Seventy-five years ago, American broadcasters were gearing up for some big changes in 1941. The engineers were busy ordering crystals and getting ready to retune their transmitters on March 29, 1941, to the new frequencies mandated by NARBA.
But the program director had even bigger things to worry about, because of the ASCAP Boycott, which was to start on January 1, 1941, and would last until October 29, 1941.
The American Society of Composers, Authors and Publishers (ASCAP) was formed in 1914 to enforce the 1897 copyright law. In the days of live performances, this had been easy, since the royalties were just based on a percentage of the box office sales. But the phonograph, and later radio, complicated things considerably. But after almost a decade of haggling, a tenuous truce was in place between ASCAP and the broadcasters. The stations grudgingly agreed to pay 5% of advertising revenue in exchange for a blanket license to perform all ASCAP music. But the truce didn’t last long, and in 1940, worried that radio performances were cutting in to phonograph sales, ASCAP announced that it was going to triple the broadcast fee. The broadcasters decided that enough was enough, and at the National Association of Broadcasters (NAB) convention, the broadcasters decided that they would boycott ASCAP. Therefore, as of January 1, 1941, most of the stations’ existing music libraries could not be used. This included both recorded music and the sheet music used in the still common live performances by orchestras and studio pianists and organists.
Virtually every part of a station’s programming was affected. Even most program theme songs were controlled by ASCAP and had to be changed. Jack Benny had to stop playing his signature “Love in Bloom” on the violin, and Burns and Allen had to stop using their theme “Love Nest,” written by ASCAP co-founder George M. Cohan.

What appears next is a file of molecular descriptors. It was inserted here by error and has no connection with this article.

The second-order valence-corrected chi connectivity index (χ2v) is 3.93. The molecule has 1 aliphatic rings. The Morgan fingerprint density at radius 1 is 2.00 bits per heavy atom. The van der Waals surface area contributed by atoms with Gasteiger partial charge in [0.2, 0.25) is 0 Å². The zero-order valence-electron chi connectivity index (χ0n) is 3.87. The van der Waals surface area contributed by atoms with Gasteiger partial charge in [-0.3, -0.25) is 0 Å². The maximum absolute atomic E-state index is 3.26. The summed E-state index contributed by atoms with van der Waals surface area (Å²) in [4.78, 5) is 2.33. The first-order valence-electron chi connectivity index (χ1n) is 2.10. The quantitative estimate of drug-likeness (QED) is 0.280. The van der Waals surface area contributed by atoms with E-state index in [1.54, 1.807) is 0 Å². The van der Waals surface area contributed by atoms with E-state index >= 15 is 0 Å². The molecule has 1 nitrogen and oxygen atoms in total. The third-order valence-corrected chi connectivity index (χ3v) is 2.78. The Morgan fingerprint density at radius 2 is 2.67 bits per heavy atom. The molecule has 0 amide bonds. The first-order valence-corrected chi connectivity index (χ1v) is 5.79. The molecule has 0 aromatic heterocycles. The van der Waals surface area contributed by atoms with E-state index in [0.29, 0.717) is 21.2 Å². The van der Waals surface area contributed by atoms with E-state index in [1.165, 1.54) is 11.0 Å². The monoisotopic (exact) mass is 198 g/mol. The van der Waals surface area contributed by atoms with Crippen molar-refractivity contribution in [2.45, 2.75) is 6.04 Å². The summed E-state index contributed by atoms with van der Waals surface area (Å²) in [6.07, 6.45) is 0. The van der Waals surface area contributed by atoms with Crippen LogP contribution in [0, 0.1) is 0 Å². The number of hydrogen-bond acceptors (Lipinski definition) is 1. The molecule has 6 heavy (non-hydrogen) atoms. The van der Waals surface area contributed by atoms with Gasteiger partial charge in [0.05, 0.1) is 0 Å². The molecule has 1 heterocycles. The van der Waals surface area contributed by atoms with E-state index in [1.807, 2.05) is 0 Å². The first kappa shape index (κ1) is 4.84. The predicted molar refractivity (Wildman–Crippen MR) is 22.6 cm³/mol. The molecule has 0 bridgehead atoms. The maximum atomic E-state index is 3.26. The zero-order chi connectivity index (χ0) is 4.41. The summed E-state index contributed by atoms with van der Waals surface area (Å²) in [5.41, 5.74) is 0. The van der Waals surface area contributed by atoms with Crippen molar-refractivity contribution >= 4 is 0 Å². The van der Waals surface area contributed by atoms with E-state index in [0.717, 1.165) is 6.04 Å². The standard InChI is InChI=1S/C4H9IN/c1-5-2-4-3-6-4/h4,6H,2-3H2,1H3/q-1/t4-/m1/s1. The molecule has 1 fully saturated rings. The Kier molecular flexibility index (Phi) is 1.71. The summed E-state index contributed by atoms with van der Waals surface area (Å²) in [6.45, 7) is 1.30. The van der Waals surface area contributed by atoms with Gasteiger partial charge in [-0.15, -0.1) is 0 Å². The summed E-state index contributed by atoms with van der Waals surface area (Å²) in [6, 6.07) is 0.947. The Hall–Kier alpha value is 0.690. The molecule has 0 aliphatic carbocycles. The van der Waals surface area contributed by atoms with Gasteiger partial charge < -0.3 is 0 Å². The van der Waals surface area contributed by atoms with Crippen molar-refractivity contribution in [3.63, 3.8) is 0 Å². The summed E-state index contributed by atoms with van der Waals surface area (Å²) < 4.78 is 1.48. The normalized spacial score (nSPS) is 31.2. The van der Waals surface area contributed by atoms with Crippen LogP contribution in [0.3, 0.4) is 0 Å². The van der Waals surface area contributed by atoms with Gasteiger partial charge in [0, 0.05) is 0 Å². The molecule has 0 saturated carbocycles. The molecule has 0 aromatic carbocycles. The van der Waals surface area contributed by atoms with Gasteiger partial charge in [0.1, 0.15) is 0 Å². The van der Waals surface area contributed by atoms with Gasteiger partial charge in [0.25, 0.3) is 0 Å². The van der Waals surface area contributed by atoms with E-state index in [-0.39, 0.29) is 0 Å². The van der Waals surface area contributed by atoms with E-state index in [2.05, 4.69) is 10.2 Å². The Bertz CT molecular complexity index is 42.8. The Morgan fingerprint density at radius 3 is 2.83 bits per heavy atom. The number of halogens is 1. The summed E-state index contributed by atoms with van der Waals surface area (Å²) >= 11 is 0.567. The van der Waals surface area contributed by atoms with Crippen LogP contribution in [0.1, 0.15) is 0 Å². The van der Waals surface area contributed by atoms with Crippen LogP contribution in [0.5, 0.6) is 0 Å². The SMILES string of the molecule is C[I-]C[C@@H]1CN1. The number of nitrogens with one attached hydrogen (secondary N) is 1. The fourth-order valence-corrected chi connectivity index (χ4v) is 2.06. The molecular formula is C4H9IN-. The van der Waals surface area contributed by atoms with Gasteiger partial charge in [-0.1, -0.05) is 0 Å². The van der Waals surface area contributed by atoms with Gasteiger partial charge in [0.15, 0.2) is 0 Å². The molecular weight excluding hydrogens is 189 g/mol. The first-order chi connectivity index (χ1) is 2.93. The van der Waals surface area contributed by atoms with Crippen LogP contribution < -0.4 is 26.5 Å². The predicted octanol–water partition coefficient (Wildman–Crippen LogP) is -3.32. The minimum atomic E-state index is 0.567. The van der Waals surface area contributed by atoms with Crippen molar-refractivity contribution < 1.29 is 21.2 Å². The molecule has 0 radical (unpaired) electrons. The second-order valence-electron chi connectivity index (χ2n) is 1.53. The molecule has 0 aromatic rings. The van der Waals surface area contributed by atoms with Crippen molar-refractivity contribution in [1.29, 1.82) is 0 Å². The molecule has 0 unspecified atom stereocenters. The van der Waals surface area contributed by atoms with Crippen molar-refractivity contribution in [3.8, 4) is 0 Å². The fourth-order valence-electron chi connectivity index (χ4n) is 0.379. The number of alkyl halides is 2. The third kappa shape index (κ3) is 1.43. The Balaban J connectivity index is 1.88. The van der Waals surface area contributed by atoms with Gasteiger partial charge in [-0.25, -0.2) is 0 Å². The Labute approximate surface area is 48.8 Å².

The stations had two alternatives, and had to act fast. First, they could make use of public domain material. This is why the Lone Ranger rode to the tune of the public domain William Tell Overture, and the Green Hornet flew to the music of The Flight of the Bumblebee. One notable beneficiary on stations’ play list was “Jeanie with the Light Brown Hair,” penned by Stephen Foster in 1854. Time magazine quipped that the song had received so much airplay that Jeanie’s hair turned gray.
Stations also turned to foreign music such as “Perfidia.” And since ASCAP had generally believed that “hillbilly” and African-American music were beneath their dignity, these genres quickly found a home on the American airwaves.
In order to get radio airtime, performers had to make the same choices. It’s no coincidence that Glenn Miller’s orchestra made 1941 hits with “American Patrol” and “Song of the Volga Boatmen,” both in the public domain.
For new music, broadcasters turned to the fledgling Broadcast Music International (BMI), a rival licensing agency founded by the broadcast industry in 1939. BMI recruited composers whose ASCAP contracts were about to expire as well as new composers, and made these available to broadcasters on more favorable terms.
A substantial portion of the December 15, 1940, issue of Broadcasting magazine was devoted to helping broadcasters gear up for the boycott. For example, the ad at the top of this page Standard Radio touted, during the “music emergency,” its music library of 2046 non-ASCAP taxfree selections including performances by artists such as Duke Ellington and Ray Herbeck, with the promise of 100 new releases per month.